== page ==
| Detroit Free Press
New Detroit Lions GM Brad Holmes on if team needs a long-term rebuild
Detroit Lions new general manager Brad Holmes talks Jan. 19, 2021, about if the team will engage in a long rebuild now that’s he taking over.
It was the second question of his introductory news conference Tuesday, and given the magnitude of the decision, it was somewhat surprising it was not the first.
“Matthew, great player,” Holmes said. “And what you really appreciate is, I think the talent level is easy to see. But you really appreciate how his intangibles show on film. Just how urgent he plays, how competitive he is and the toughness that he shows.”
Holmes said he plans “to evaluate the entire roster” in the coming weeks and has not had any discussions with Stafford or other players in the five days since he was hired.
But despite the Lions’ 5-11 record, and despite the fact they have not had a winning season since 2017, Holmes said the Lions are not in rebuilding mode and he wants to field the most competitive team possible this fall.
“That starts right this year in entering the 2021 season,” he said. “So not viewing this as, ‘Oh, this’ll be a long-term (rebuild). I don’t know how long-term it’s going to take.’ That’s not the approach, that’s not the mindset going into it. The approach is to make sure that we can make the most competitive team possible out there on the field in 2021.”
Stafford, almost certainly, will be the Lions’ best option at quarterback for the 2021 season.
Three weeks from his 33rd birthday, he still is playing high-level football and is a top-half-of-the-NFL quarterback. He completed 64.2% of his passes this season, topped 4,000 yards for the eighth time in his career and played all 16 games despite battling thumb, rib and ankle injuries down the stretch.
This year’s crop of free agent quarterbacks is light on difference makers and even lighter on serviceable signal callers the Lions can afford, and Stafford is bound to be a better short-term option than any quarterback the Lions could get with the No. 7 pick in the draft.
That does not mean the Lions won’t draft a quarterback, however. Clemson’s Trevor Lawrence is the presumptive No. 1 pick, while Ohio State’s Justin Fields, BYU’s Zach Wilson, Alabama’s Mac Jones and North Dakota State’s Trey Lance all could go in the top half of the first round.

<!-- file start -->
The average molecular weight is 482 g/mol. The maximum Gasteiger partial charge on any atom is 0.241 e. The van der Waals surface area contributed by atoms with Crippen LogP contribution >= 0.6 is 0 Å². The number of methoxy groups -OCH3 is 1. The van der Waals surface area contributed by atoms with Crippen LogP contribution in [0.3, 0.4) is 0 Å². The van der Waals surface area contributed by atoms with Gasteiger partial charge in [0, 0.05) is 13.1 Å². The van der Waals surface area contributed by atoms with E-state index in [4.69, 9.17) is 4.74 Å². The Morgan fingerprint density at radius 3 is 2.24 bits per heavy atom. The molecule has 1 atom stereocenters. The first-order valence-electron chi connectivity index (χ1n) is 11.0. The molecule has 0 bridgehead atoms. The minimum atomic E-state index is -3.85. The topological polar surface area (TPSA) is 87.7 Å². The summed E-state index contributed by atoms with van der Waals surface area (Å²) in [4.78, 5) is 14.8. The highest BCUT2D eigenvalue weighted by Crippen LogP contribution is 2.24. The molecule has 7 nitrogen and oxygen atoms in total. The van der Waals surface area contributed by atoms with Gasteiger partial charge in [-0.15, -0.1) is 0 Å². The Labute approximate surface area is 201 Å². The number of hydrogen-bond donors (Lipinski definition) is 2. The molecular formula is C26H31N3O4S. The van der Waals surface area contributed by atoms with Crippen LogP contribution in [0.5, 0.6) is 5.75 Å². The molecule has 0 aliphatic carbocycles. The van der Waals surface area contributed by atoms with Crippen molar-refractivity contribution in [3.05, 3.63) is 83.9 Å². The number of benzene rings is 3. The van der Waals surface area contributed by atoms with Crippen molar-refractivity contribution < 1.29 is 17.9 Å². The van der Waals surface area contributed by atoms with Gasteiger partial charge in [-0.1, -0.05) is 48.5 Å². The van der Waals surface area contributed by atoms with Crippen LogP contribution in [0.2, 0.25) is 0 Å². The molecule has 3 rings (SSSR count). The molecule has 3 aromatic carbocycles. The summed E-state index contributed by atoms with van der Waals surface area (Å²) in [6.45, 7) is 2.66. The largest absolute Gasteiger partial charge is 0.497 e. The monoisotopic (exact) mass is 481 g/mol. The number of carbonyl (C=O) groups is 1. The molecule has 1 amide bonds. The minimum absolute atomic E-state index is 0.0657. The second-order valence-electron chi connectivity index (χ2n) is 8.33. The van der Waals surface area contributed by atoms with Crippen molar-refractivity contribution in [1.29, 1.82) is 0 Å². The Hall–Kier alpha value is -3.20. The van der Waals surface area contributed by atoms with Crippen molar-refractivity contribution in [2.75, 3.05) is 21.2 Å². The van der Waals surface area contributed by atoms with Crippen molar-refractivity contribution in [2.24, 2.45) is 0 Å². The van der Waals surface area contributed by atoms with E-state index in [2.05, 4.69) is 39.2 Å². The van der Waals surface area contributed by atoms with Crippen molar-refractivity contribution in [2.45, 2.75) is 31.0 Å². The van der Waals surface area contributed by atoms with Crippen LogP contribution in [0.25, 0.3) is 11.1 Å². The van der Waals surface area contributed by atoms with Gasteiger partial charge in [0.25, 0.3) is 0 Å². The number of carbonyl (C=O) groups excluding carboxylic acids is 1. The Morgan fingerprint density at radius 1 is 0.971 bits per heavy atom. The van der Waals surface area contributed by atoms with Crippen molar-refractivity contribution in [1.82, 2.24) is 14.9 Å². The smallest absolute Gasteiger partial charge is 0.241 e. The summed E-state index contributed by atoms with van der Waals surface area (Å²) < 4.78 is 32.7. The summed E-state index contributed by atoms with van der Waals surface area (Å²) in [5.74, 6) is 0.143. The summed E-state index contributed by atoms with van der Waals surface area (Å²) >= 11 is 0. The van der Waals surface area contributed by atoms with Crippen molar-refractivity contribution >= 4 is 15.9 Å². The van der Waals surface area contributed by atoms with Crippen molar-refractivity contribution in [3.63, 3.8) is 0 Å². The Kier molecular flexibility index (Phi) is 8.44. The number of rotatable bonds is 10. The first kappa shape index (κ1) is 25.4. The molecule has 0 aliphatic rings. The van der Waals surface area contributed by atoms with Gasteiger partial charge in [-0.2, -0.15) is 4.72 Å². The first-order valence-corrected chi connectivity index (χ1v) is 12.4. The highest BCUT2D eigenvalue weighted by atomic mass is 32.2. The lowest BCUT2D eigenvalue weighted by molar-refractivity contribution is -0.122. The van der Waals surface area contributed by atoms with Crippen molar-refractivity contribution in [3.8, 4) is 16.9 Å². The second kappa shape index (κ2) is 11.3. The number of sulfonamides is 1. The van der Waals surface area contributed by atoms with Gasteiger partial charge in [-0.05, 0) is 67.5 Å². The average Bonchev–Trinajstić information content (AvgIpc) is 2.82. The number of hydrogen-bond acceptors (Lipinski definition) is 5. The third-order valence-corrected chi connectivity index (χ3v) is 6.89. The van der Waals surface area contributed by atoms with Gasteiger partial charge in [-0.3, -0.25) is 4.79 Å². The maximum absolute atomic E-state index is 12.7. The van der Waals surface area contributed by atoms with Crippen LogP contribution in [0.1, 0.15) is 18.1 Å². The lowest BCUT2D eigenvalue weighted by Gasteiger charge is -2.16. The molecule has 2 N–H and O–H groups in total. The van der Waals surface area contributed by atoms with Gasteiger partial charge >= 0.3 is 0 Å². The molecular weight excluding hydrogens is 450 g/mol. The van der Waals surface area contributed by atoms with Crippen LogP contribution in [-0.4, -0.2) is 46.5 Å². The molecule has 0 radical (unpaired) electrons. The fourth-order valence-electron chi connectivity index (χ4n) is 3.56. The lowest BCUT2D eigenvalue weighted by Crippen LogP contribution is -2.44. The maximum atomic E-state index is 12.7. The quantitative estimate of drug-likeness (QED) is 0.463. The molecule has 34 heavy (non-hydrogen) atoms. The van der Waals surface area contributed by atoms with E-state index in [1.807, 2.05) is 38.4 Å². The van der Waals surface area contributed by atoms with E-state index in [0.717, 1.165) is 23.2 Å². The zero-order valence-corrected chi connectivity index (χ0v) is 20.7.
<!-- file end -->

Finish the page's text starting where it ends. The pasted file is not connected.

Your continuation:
Stafford, who has two years left on his current contract, has yet to affirm his commitment to the Lions for 2021.
He said after a season-ending loss to the Minnesota Vikings that he planned to take time to decompress from the season and figure out his future with his family.
He seemed frustrated with the state of the organization at times, and has made it known he does not want to be part of a rebuild, so Holmes’ approach could appease his desires to win now and in Detroit.
“I got two years left on my deal here, so there’s a lot to discuss,” Stafford said after the Vikings loss. “I’ll obviously keep that between my family and I and all that, but we’ll figure it out at some other date, I’m sure.”
Along with Stafford’s future, Holmes and new head coach Dan Campbell, whose hire is expected to be finalized later this week, have much massaging to do on their roster.
Top wide receiver Kenny Golladay is a free agent and may require the franchise tag to keep. Sack leader Romeo Okwara also is on an expiring deal. And the Lions have major holes to fill on all three levels of their defense, plus potential starters to find at receiver, right guard and kicker.
Holmes said “there are some building blocks on this defense currently,” and however he fills out the roster, he wants to do it with reliable players who have a passion for football.
“Obviously, we will address that side of the ball just like we’ll address the offensive side of the ball,” Holmes said. “There is no area that we won’t work to improve.”
Detroit Lions GM Brad Holmes on his longtime history with the city
New Detroit Lions general manager Brad Holmes was introduced Jan. 19, 2021, and talks about his uncle Luther Bradley’s career here.